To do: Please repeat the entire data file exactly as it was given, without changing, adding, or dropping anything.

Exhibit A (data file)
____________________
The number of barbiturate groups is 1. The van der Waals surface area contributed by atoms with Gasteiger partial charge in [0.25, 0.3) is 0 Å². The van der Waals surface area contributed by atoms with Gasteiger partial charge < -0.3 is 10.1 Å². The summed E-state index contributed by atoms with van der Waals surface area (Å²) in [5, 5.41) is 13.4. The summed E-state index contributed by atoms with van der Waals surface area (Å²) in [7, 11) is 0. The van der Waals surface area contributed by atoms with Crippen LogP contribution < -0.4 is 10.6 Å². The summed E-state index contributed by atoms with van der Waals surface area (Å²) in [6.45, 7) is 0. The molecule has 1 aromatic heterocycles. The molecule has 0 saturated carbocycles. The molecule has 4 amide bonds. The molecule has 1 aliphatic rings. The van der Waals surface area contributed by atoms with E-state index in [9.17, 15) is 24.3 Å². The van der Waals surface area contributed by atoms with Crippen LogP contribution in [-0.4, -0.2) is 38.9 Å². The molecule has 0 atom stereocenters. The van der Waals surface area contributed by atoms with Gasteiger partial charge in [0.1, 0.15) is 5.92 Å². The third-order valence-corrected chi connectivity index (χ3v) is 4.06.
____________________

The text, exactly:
The number of barbiturate groups is 1. The van der Waals surface area contributed by atoms with Gasteiger partial charge in [0.25, 0.3) is 0 Å². The van der Waals surface area contributed by atoms with Gasteiger partial charge < -0.3 is 10.1 Å². The summed E-state index contributed by atoms with van der Waals surface area (Å²) in [5, 5.41) is 13.4. The summed E-state index contributed by atoms with van der Waals surface area (Å²) in [7, 11) is 0. The van der Waals surface area contributed by atoms with Crippen LogP contribution < -0.4 is 10.6 Å². The summed E-state index contributed by atoms with van der Waals surface area (Å²) in [6.45, 7) is 0. The molecule has 1 aromatic heterocycles. The molecule has 0 saturated carbocycles. The molecule has 4 amide bonds. The molecule has 1 aliphatic rings. The van der Waals surface area contributed by atoms with E-state index in [9.17, 15) is 24.3 Å². The van der Waals surface area contributed by atoms with Crippen LogP contribution in [-0.4, -0.2) is 38.9 Å². The molecule has 0 atom stereocenters. The van der Waals surface area contributed by atoms with Gasteiger partial charge in [0.1, 0.15) is 5.92 Å². The third-order valence-corrected chi connectivity index (χ3v) is 4.06.